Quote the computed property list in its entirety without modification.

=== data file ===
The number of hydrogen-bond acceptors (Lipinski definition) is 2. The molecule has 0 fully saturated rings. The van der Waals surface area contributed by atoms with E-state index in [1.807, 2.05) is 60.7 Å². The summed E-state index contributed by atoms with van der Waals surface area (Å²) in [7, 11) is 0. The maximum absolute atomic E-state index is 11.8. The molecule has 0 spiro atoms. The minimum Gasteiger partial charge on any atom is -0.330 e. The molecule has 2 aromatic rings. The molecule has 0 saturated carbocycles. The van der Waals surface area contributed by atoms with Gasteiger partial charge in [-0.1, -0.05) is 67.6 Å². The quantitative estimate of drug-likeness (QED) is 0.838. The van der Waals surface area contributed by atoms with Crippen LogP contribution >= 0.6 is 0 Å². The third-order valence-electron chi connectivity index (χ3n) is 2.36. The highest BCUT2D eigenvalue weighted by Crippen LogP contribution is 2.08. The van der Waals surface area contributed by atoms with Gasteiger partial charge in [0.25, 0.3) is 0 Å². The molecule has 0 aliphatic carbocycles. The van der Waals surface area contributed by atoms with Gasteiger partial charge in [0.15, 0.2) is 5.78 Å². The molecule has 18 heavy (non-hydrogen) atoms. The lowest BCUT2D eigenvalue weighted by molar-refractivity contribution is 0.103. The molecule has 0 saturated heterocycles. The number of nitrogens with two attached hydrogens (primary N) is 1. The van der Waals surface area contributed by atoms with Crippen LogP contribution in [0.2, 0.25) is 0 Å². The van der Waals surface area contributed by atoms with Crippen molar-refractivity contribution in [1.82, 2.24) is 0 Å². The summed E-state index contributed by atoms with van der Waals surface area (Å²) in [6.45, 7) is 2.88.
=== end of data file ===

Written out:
The number of hydrogen-bond acceptors (Lipinski definition) is 2. The molecule has 0 fully saturated rings. The van der Waals surface area contributed by atoms with E-state index in [1.807, 2.05) is 60.7 Å². The summed E-state index contributed by atoms with van der Waals surface area (Å²) in [7, 11) is 0. The maximum absolute atomic E-state index is 11.8. The molecule has 0 spiro atoms. The minimum Gasteiger partial charge on any atom is -0.330 e. The molecule has 2 aromatic rings. The molecule has 0 saturated carbocycles. The van der Waals surface area contributed by atoms with Gasteiger partial charge in [-0.1, -0.05) is 67.6 Å². The quantitative estimate of drug-likeness (QED) is 0.838. The van der Waals surface area contributed by atoms with Crippen LogP contribution >= 0.6 is 0 Å². The third-order valence-electron chi connectivity index (χ3n) is 2.36. The highest BCUT2D eigenvalue weighted by Crippen LogP contribution is 2.08. The van der Waals surface area contributed by atoms with Gasteiger partial charge in [0.25, 0.3) is 0 Å². The molecule has 0 aliphatic carbocycles. The van der Waals surface area contributed by atoms with Gasteiger partial charge in [0.15, 0.2) is 5.78 Å². The molecule has 18 heavy (non-hydrogen) atoms. The lowest BCUT2D eigenvalue weighted by molar-refractivity contribution is 0.103. The molecule has 0 saturated heterocycles. The number of nitrogens with two attached hydrogens (primary N) is 1. The van der Waals surface area contributed by atoms with Crippen LogP contribution in [0.2, 0.25) is 0 Å². The van der Waals surface area contributed by atoms with Crippen molar-refractivity contribution in [1.82, 2.24) is 0 Å². The summed E-state index contributed by atoms with van der Waals surface area (Å²) in [6.45, 7) is 2.88.